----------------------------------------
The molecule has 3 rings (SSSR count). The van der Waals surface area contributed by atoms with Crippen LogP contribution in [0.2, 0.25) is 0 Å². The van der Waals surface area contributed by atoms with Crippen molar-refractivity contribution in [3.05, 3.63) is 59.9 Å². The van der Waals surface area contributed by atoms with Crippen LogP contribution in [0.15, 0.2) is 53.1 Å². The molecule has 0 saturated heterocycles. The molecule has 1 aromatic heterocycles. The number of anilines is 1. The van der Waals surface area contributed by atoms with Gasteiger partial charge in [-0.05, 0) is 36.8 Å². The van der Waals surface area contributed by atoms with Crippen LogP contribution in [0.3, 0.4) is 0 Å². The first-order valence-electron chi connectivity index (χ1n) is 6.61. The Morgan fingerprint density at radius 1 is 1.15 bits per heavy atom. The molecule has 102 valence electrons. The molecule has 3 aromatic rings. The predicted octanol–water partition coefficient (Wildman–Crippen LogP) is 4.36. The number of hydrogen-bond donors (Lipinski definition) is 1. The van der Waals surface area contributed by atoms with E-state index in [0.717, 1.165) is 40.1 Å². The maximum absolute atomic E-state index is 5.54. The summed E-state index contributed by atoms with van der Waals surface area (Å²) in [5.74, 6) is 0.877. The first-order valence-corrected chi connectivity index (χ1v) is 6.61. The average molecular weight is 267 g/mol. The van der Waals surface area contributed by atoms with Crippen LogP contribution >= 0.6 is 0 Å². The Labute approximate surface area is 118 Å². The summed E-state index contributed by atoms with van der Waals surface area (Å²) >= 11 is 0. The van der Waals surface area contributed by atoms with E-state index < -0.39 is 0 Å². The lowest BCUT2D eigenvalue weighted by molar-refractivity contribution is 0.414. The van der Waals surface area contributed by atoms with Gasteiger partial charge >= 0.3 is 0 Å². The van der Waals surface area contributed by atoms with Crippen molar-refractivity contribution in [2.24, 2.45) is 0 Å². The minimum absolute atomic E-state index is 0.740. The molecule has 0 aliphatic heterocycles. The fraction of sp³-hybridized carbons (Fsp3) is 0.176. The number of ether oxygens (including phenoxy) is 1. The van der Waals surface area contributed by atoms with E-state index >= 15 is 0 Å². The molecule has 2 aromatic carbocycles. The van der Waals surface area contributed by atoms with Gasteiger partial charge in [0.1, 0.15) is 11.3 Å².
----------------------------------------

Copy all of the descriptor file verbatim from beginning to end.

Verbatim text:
The molecule has 3 rings (SSSR count). The van der Waals surface area contributed by atoms with Crippen LogP contribution in [0.2, 0.25) is 0 Å². The van der Waals surface area contributed by atoms with Crippen molar-refractivity contribution in [3.05, 3.63) is 59.9 Å². The van der Waals surface area contributed by atoms with Crippen LogP contribution in [0.15, 0.2) is 53.1 Å². The molecule has 0 saturated heterocycles. The molecule has 1 aromatic heterocycles. The number of anilines is 1. The van der Waals surface area contributed by atoms with Gasteiger partial charge in [-0.05, 0) is 36.8 Å². The van der Waals surface area contributed by atoms with Crippen LogP contribution in [0.3, 0.4) is 0 Å². The first-order valence-electron chi connectivity index (χ1n) is 6.61. The Morgan fingerprint density at radius 1 is 1.15 bits per heavy atom. The molecule has 102 valence electrons. The molecule has 3 aromatic rings. The predicted octanol–water partition coefficient (Wildman–Crippen LogP) is 4.36. The number of hydrogen-bond donors (Lipinski definition) is 1. The van der Waals surface area contributed by atoms with E-state index in [0.717, 1.165) is 40.1 Å². The maximum absolute atomic E-state index is 5.54. The summed E-state index contributed by atoms with van der Waals surface area (Å²) in [5.74, 6) is 0.877. The first-order valence-corrected chi connectivity index (χ1v) is 6.61. The average molecular weight is 267 g/mol. The van der Waals surface area contributed by atoms with Crippen LogP contribution >= 0.6 is 0 Å². The Labute approximate surface area is 118 Å². The summed E-state index contributed by atoms with van der Waals surface area (Å²) >= 11 is 0. The van der Waals surface area contributed by atoms with E-state index < -0.39 is 0 Å². The lowest BCUT2D eigenvalue weighted by molar-refractivity contribution is 0.414. The van der Waals surface area contributed by atoms with Gasteiger partial charge >= 0.3 is 0 Å². The van der Waals surface area contributed by atoms with Crippen molar-refractivity contribution in [2.24, 2.45) is 0 Å². The minimum absolute atomic E-state index is 0.740. The molecule has 0 aliphatic heterocycles. The fraction of sp³-hybridized carbons (Fsp3) is 0.176. The number of ether oxygens (including phenoxy) is 1. The van der Waals surface area contributed by atoms with E-state index >= 15 is 0 Å². The molecule has 2 aromatic carbocycles. The van der Waals surface area contributed by atoms with Gasteiger partial charge in [0.1, 0.15) is 11.3 Å².